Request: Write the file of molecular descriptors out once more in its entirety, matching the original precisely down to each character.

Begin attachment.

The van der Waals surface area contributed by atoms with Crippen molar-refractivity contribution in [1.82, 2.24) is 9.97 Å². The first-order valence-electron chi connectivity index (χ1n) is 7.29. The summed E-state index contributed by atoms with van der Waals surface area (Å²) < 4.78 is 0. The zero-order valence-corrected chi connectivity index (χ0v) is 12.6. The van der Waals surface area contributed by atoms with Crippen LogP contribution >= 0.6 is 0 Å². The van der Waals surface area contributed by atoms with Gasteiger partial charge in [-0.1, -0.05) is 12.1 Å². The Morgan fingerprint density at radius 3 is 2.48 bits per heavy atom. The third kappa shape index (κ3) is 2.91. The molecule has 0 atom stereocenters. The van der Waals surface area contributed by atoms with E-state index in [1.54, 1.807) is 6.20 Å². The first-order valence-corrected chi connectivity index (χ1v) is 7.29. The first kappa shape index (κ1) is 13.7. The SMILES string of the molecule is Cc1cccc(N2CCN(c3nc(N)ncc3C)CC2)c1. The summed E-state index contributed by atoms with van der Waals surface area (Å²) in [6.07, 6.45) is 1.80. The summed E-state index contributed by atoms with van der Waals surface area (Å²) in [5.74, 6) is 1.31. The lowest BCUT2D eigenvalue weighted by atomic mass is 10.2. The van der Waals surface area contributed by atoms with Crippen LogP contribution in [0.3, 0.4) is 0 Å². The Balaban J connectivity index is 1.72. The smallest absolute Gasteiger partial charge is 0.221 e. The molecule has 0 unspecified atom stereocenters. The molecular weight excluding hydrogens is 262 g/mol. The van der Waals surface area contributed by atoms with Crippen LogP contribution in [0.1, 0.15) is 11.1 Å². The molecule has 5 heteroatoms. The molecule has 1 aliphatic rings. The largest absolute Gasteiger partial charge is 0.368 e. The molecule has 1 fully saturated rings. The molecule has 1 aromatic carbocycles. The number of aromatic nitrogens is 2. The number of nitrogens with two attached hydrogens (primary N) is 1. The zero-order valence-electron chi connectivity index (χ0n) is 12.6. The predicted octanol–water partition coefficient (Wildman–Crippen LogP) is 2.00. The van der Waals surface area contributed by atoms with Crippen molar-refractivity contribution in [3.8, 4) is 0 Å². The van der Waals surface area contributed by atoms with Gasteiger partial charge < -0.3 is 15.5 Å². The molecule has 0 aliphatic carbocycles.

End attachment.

The van der Waals surface area contributed by atoms with Crippen molar-refractivity contribution in [1.82, 2.24) is 9.97 Å². The first-order valence-electron chi connectivity index (χ1n) is 7.29. The summed E-state index contributed by atoms with van der Waals surface area (Å²) < 4.78 is 0. The zero-order valence-corrected chi connectivity index (χ0v) is 12.6. The van der Waals surface area contributed by atoms with Crippen LogP contribution >= 0.6 is 0 Å². The van der Waals surface area contributed by atoms with Gasteiger partial charge in [-0.1, -0.05) is 12.1 Å². The Morgan fingerprint density at radius 3 is 2.48 bits per heavy atom. The third kappa shape index (κ3) is 2.91. The molecule has 0 atom stereocenters. The van der Waals surface area contributed by atoms with E-state index in [1.54, 1.807) is 6.20 Å². The first-order valence-corrected chi connectivity index (χ1v) is 7.29. The first kappa shape index (κ1) is 13.7. The SMILES string of the molecule is Cc1cccc(N2CCN(c3nc(N)ncc3C)CC2)c1. The summed E-state index contributed by atoms with van der Waals surface area (Å²) in [6.07, 6.45) is 1.80. The summed E-state index contributed by atoms with van der Waals surface area (Å²) in [5.74, 6) is 1.31. The lowest BCUT2D eigenvalue weighted by atomic mass is 10.2. The van der Waals surface area contributed by atoms with Crippen LogP contribution in [0.3, 0.4) is 0 Å². The Balaban J connectivity index is 1.72. The smallest absolute Gasteiger partial charge is 0.221 e. The molecule has 0 unspecified atom stereocenters. The molecular weight excluding hydrogens is 262 g/mol. The van der Waals surface area contributed by atoms with Crippen LogP contribution in [0.1, 0.15) is 11.1 Å². The molecule has 5 heteroatoms. The molecule has 1 aliphatic rings. The largest absolute Gasteiger partial charge is 0.368 e. The molecule has 1 fully saturated rings. The molecule has 1 aromatic carbocycles. The number of aromatic nitrogens is 2. The number of nitrogens with two attached hydrogens (primary N) is 1. The zero-order valence-electron chi connectivity index (χ0n) is 12.6. The predicted octanol–water partition coefficient (Wildman–Crippen LogP) is 2.00. The van der Waals surface area contributed by atoms with Crippen molar-refractivity contribution in [3.8, 4) is 0 Å². The van der Waals surface area contributed by atoms with Gasteiger partial charge < -0.3 is 15.5 Å². The molecule has 0 aliphatic carbocycles.